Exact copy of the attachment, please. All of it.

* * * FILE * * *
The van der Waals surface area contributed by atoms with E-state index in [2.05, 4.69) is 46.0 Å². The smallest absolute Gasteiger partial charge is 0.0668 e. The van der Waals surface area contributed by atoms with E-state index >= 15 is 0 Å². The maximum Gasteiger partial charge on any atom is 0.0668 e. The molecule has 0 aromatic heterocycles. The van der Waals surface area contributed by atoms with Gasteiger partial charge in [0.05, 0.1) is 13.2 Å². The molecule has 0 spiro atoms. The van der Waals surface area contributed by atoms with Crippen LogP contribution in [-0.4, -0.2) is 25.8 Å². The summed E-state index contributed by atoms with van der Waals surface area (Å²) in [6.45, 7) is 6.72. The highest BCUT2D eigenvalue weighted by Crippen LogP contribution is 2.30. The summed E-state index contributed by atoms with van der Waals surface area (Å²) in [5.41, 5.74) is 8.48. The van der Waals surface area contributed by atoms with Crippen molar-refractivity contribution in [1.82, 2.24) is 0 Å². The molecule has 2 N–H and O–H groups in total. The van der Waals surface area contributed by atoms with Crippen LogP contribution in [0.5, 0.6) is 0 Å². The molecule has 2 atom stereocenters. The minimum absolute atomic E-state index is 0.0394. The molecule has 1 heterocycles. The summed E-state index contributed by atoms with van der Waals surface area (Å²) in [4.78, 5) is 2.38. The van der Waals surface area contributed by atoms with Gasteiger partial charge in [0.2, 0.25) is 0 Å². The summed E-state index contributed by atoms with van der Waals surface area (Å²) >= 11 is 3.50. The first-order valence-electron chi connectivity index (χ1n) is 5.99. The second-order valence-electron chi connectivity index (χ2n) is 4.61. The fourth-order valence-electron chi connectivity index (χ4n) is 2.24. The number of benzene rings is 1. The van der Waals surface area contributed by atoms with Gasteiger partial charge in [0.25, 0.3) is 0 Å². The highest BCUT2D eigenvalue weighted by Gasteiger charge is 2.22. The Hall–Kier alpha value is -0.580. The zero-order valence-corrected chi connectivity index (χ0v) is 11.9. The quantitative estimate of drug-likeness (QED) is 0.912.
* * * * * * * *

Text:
The van der Waals surface area contributed by atoms with E-state index in [2.05, 4.69) is 46.0 Å². The smallest absolute Gasteiger partial charge is 0.0668 e. The van der Waals surface area contributed by atoms with E-state index >= 15 is 0 Å². The maximum Gasteiger partial charge on any atom is 0.0668 e. The molecule has 0 aromatic heterocycles. The van der Waals surface area contributed by atoms with Gasteiger partial charge in [0.05, 0.1) is 13.2 Å². The molecule has 0 spiro atoms. The van der Waals surface area contributed by atoms with Crippen LogP contribution in [-0.4, -0.2) is 25.8 Å². The summed E-state index contributed by atoms with van der Waals surface area (Å²) in [6.45, 7) is 6.72. The highest BCUT2D eigenvalue weighted by Crippen LogP contribution is 2.30. The summed E-state index contributed by atoms with van der Waals surface area (Å²) in [5.41, 5.74) is 8.48. The van der Waals surface area contributed by atoms with Crippen molar-refractivity contribution in [1.82, 2.24) is 0 Å². The molecule has 2 N–H and O–H groups in total. The van der Waals surface area contributed by atoms with Crippen LogP contribution in [0.5, 0.6) is 0 Å². The molecule has 2 atom stereocenters. The minimum absolute atomic E-state index is 0.0394. The molecule has 1 heterocycles. The summed E-state index contributed by atoms with van der Waals surface area (Å²) in [4.78, 5) is 2.38. The van der Waals surface area contributed by atoms with Gasteiger partial charge in [0.2, 0.25) is 0 Å². The summed E-state index contributed by atoms with van der Waals surface area (Å²) >= 11 is 3.50. The first-order valence-electron chi connectivity index (χ1n) is 5.99. The second-order valence-electron chi connectivity index (χ2n) is 4.61. The fourth-order valence-electron chi connectivity index (χ4n) is 2.24. The number of benzene rings is 1. The van der Waals surface area contributed by atoms with Gasteiger partial charge in [0.25, 0.3) is 0 Å². The highest BCUT2D eigenvalue weighted by Gasteiger charge is 2.22. The Hall–Kier alpha value is -0.580. The zero-order valence-corrected chi connectivity index (χ0v) is 11.9. The quantitative estimate of drug-likeness (QED) is 0.912.